By Meagan Clark
With the North American crude oil production boom likely to be a major topic of discussion for OPEC ministers when they meet this week in Vienna, the cartel is not expected to raise production, especially because prices remain generally stable.
If prices rise from the current $100 to $110 a barrel, falling demand would be a concern. On the other hand, falling prices would approach OPEC members’ marginal cost of production. The oil production cartel, which controls about 40 percent of global oil supplies, has imposed a 30 million barrel-per-day production ceiling for all 12 members’ output for the last two years.
“In our view, the tone will be more worrisome than the December meeting,” Chad Mabry, analyst at MLV & Co., said. “OPEC members are quite comfortable with current oil prices. Not only have prices remained elevated, but there has been very little volatility… this is a sweet spot.”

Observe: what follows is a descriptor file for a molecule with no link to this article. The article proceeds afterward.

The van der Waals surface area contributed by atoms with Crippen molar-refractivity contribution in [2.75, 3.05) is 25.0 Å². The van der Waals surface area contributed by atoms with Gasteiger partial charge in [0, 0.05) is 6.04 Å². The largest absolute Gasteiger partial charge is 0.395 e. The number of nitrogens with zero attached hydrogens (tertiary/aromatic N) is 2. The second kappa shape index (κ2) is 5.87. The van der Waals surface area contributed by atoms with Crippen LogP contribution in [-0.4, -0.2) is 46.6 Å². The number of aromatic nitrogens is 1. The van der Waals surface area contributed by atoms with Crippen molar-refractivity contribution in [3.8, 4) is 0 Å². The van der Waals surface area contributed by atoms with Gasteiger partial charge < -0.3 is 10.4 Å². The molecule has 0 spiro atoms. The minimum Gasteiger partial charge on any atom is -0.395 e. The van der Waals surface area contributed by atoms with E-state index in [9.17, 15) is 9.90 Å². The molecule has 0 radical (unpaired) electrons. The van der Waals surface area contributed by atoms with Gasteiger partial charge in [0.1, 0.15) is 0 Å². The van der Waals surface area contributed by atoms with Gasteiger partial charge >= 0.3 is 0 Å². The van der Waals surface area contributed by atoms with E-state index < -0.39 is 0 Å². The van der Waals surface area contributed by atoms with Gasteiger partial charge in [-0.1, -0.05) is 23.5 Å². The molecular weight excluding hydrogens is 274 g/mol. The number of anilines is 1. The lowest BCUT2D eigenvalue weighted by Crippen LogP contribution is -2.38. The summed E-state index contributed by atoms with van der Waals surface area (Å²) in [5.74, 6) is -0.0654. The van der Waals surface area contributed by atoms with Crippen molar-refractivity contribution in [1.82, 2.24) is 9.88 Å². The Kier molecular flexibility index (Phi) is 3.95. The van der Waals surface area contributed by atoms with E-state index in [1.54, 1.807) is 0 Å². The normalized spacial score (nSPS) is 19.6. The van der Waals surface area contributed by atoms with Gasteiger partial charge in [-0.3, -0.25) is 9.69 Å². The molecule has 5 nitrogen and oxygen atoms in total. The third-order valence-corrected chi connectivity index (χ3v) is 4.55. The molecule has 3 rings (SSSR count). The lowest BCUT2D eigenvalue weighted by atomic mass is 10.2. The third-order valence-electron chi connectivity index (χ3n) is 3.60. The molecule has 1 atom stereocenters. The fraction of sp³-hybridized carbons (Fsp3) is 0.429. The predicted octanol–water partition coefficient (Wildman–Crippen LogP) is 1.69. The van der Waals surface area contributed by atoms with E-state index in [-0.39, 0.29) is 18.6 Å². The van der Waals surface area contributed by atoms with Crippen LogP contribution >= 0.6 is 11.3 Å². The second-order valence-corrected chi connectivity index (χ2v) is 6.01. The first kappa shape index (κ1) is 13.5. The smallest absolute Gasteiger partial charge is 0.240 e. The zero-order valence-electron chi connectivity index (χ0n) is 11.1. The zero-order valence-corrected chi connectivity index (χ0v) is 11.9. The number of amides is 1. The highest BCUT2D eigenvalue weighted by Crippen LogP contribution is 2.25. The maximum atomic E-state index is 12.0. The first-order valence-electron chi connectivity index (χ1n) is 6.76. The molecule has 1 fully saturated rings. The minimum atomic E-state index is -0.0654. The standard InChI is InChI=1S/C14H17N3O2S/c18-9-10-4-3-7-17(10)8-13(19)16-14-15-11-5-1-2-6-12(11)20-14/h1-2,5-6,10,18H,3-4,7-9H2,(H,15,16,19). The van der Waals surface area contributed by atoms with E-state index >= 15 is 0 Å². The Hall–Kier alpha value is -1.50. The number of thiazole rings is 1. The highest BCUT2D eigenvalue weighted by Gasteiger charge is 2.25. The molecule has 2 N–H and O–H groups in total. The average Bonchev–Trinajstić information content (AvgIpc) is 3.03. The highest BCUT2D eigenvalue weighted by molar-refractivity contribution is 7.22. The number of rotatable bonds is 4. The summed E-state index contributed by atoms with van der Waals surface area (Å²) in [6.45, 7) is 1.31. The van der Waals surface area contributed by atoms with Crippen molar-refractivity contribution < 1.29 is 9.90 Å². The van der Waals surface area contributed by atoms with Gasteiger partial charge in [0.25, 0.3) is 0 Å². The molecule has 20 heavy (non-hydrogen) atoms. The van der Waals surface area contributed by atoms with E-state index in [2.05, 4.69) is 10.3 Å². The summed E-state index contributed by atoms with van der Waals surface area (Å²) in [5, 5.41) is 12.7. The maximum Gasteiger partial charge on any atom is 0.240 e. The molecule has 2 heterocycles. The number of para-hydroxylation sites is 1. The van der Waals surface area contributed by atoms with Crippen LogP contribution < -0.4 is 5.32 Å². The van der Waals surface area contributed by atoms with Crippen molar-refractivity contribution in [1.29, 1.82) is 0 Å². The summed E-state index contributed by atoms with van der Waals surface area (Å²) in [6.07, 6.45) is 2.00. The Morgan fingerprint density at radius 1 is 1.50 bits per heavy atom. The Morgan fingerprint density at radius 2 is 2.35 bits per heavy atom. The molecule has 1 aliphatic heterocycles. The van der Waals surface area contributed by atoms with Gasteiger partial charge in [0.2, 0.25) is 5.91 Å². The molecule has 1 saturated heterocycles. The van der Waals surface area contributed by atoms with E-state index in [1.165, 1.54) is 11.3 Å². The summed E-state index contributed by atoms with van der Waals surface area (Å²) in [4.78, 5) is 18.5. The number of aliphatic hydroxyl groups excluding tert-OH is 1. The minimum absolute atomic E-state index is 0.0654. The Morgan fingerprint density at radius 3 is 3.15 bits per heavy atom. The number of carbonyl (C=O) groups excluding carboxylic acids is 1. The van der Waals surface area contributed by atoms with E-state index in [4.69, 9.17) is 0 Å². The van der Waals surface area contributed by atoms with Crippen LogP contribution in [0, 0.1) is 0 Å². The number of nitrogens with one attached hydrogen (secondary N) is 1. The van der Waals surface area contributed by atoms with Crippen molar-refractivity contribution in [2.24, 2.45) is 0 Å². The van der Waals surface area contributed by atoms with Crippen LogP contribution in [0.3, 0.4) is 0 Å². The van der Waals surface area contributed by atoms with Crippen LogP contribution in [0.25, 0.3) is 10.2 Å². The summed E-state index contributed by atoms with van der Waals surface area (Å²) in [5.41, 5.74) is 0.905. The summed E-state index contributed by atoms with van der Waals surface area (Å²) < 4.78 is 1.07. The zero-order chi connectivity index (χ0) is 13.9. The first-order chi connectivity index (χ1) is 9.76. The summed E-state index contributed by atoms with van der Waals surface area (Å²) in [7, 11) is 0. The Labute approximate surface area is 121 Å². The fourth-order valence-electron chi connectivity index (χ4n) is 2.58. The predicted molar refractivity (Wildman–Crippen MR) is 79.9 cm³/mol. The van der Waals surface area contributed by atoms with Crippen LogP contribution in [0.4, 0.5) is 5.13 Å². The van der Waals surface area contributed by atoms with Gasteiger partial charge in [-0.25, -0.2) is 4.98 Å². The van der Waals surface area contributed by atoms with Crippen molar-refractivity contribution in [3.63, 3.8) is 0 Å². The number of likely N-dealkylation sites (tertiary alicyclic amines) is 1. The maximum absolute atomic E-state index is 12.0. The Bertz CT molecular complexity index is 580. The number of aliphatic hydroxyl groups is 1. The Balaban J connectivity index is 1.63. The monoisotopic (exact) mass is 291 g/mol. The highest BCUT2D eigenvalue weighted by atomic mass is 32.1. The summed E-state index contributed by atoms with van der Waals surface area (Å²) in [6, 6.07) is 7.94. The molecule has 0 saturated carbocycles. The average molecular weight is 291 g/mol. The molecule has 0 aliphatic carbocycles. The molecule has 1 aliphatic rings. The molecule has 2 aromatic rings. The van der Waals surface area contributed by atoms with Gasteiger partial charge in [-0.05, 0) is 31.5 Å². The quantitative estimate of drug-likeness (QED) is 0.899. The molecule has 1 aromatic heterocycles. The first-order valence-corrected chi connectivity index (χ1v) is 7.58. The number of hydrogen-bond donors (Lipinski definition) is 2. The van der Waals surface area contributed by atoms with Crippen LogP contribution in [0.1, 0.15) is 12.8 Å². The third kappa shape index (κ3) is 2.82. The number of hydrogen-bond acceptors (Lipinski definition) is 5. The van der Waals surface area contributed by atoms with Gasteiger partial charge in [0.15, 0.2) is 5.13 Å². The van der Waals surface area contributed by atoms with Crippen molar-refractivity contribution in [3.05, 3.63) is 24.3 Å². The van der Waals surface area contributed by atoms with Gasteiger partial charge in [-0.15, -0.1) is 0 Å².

Though surging production from the U.S. shale boom was one of OPEC’s concerns six months ago, global demand for oil is also rising, leaving some demand for OPEC to fill with its supply.
Estimates of North American oil supply have increased to 18.5 million barrels a day from 18.2 million six months ago, driven by U.S. production at 11.4 million barrels a day, Mabry said.
In mid-May the International Energy Agency (IEA), an energy watchdog for the world’s most industrialized nations, forecast global oil demand for this year at 92.8 million barrels a day, up 1.3 million barrels a day from its April report and 2.2 million barrels a day from its May 2013 report.
IEA estimated global supplies in May were at 92.1 million barrels a day, leaving a window of about 700,000 barrels a day that OPEC could fill. It’s about the amount of oil Libya produced last year and only half the country’s capacity.
Strikes, protests and conflicts between factions in Libya are disrupting production, lowering OPEC’s overall production and pressuring OPEC’s largest exporter Saudi Arabia to produce more.
Meanwhile, if Western nations lift oil sanctions against Iran imposed for its nuclear program, Iran would likely boost production and try to outpace Iraq, currently OPEC’s No. 2 producer behind Saudi Arabia.
According to a May Platts survey of OPEC and oil industry officials and analysts, OPEC members plan to stick with their 30 million barrel-a-day quota, leaving North American production to meet higher global demand.